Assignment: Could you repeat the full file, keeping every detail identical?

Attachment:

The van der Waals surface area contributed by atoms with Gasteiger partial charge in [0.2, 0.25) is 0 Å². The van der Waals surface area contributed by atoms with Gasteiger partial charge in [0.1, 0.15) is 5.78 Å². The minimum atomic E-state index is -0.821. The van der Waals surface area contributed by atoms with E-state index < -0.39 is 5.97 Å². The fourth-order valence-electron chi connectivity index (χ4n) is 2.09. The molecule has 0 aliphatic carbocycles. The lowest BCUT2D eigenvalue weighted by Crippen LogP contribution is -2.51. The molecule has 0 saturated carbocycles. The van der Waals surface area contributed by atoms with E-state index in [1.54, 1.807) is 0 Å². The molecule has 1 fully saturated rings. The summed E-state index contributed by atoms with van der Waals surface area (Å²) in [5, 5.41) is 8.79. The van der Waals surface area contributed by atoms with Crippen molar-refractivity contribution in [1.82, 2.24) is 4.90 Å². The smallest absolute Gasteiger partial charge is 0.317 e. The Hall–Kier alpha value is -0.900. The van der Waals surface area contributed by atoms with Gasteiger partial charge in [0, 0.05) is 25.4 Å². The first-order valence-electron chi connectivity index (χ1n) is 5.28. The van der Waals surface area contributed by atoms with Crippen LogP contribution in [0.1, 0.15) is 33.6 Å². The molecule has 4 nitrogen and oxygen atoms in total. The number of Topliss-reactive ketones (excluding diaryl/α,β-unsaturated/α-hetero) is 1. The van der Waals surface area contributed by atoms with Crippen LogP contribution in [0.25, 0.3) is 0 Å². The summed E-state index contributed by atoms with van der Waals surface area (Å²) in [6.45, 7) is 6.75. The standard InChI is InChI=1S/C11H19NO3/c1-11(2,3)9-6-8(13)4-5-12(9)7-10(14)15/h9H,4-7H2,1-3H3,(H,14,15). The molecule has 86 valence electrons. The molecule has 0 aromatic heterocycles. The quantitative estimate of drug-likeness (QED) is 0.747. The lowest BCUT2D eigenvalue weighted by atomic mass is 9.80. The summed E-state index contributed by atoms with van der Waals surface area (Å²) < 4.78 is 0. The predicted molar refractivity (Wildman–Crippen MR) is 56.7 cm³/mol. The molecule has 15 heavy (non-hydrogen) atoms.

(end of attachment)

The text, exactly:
The van der Waals surface area contributed by atoms with Gasteiger partial charge in [0.2, 0.25) is 0 Å². The van der Waals surface area contributed by atoms with Gasteiger partial charge in [0.1, 0.15) is 5.78 Å². The minimum atomic E-state index is -0.821. The van der Waals surface area contributed by atoms with E-state index < -0.39 is 5.97 Å². The fourth-order valence-electron chi connectivity index (χ4n) is 2.09. The molecule has 0 aliphatic carbocycles. The lowest BCUT2D eigenvalue weighted by Crippen LogP contribution is -2.51. The molecule has 0 saturated carbocycles. The van der Waals surface area contributed by atoms with E-state index in [1.54, 1.807) is 0 Å². The molecule has 1 fully saturated rings. The summed E-state index contributed by atoms with van der Waals surface area (Å²) in [5, 5.41) is 8.79. The van der Waals surface area contributed by atoms with Crippen molar-refractivity contribution in [1.82, 2.24) is 4.90 Å². The smallest absolute Gasteiger partial charge is 0.317 e. The Hall–Kier alpha value is -0.900. The van der Waals surface area contributed by atoms with Gasteiger partial charge in [0, 0.05) is 25.4 Å². The first-order valence-electron chi connectivity index (χ1n) is 5.28. The van der Waals surface area contributed by atoms with Crippen LogP contribution in [0.1, 0.15) is 33.6 Å². The molecule has 4 nitrogen and oxygen atoms in total. The number of Topliss-reactive ketones (excluding diaryl/α,β-unsaturated/α-hetero) is 1. The van der Waals surface area contributed by atoms with Crippen LogP contribution in [0.25, 0.3) is 0 Å². The summed E-state index contributed by atoms with van der Waals surface area (Å²) in [6.45, 7) is 6.75. The standard InChI is InChI=1S/C11H19NO3/c1-11(2,3)9-6-8(13)4-5-12(9)7-10(14)15/h9H,4-7H2,1-3H3,(H,14,15). The molecule has 86 valence electrons. The molecule has 0 aromatic heterocycles. The quantitative estimate of drug-likeness (QED) is 0.747. The lowest BCUT2D eigenvalue weighted by atomic mass is 9.80. The summed E-state index contributed by atoms with van der Waals surface area (Å²) < 4.78 is 0. The predicted molar refractivity (Wildman–Crippen MR) is 56.7 cm³/mol. The molecule has 15 heavy (non-hydrogen) atoms.